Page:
Why the SENCo is so vital – especially now
Respect for all teachers – especially SEND teachers & Learning Support staff.
If we are to realise one thing from the COVID pandemic it should be this: the invaluable role that all teachers play in helping to positively shape our children’s state-of-mind.
Many parents report that the well-being of their children declined during the lockdown(s). Several influences caused this deterioration, but the lack of interaction with their teachers has to be one contributing factor.
These parental reports also highlight that children with Special Educational Needs & Disabilities (SEND) have been affected more than others.
Therefore it seems as though many children have badly missed the vital support that their teachers provide. Especially those with special educational needs.
We could also benefit from reminding ourselves that teachers bravely continued throughout the pandemic without complaint. Even though they were constantly exposed when they were in school! Their own emotions and sense of personal safety may have been shaken. On top of this, they have had to deal with disruptions in their usual teaching routines. Increased fatigue due to juggling “regular” and “remote learning” classes was another factor.
Perhaps society could benefit from a recovery curriculum for teachers as well as one for the children!
Is the value of the SENCo currently underestimated?
In recent years we have witnessed a sharp year-on-year increase in anxiety and depression in children. SEN registers are getting bigger, often outgrowing staffing allocation and other resources.
We only need to remind ourselves that the Child and Adolescent Mental Health Services (CAMHS) is overwhelmed to realise that many schools could be in a similar position.
Some Special Educational Needs Co-ordinators (SENCos) who want to dedicate fully to their role are unable to because they have more than one job in school! Others don’t have the luxury of a quiet office, free from interruption, where they can think things through and make their plans. Many are over-stretched because they don’t have a big enough team of Learning Support staff. Lots are unable to commit to investments in their provision because they don’t have control of a budget!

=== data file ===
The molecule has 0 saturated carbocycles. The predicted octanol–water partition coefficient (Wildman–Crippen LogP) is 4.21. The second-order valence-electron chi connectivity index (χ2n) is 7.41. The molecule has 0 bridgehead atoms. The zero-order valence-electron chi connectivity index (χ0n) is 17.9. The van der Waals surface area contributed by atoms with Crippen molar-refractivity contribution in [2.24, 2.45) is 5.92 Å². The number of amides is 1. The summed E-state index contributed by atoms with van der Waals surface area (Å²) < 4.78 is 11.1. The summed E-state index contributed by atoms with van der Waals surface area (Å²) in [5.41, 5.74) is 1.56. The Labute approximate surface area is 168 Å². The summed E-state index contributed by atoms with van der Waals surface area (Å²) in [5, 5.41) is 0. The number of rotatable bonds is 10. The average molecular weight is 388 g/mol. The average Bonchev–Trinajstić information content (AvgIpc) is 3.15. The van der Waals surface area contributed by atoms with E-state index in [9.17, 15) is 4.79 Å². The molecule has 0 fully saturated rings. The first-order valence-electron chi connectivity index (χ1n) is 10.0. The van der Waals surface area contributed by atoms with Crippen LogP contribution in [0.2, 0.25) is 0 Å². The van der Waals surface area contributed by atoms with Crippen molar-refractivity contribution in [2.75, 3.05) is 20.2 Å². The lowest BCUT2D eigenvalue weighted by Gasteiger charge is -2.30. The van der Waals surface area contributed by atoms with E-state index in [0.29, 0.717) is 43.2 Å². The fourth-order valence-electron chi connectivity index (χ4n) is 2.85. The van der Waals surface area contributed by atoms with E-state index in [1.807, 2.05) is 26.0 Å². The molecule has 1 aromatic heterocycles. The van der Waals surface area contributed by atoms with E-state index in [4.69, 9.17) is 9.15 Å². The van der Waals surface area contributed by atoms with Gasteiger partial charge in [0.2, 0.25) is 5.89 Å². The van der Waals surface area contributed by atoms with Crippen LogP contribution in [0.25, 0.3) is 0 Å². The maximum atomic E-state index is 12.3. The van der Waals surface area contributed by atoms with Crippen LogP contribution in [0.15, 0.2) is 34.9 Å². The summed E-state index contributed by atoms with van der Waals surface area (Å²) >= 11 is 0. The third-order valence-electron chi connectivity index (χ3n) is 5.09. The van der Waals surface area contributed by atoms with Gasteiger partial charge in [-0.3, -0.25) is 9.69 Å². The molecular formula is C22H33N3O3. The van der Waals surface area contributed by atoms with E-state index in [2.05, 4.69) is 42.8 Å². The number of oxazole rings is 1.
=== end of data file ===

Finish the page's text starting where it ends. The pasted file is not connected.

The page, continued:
More input often equals better outcomes.
School leaders recognise that low self-confidence, anxiety, and demotivation, can cause children to underachieve in many aspects of their lives, including academic attainment. Therefore, essential ingredients within every successful school’s culture include: enabling children to discover and develop their character, interests, and talents, and build up their resilience, independence, and self-esteem.
Perhaps now is the time for ambitious leaders to think outside the box concerning the role of the SENCo!
I’m thinking – expand, expand, expand!
More autonomy and bigger salaries, more dedicated support staff, more time allocated, more funding and more resources equals happier, more self-confident children, and more academic achievement.
What are your thoughts?
You may also like this post Recovery Curriculum – Revitalising Children’s Confidence & Resilience (mindscreen.com)
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Being labelled remedial and regularly told that I was a “stupid boy” affected my self-esteem as a child. I had to work hard to prove to myself that there was nothing wrong with me! This journey led me to found Mindscreen and become a certified behavioural and motivational analyst. My personal experience drove me to develop resources to help children find their stride early in life.
Since then I’ve been involved in many youth projects, including the Scottish National Debate on Education, Columba 1400’s Head Teacher Leadership Academy, and the Entrepreneurial Spirit Project.
I’m honoured to have helped hundreds of young people to recognise their own strengths and unlock their potential.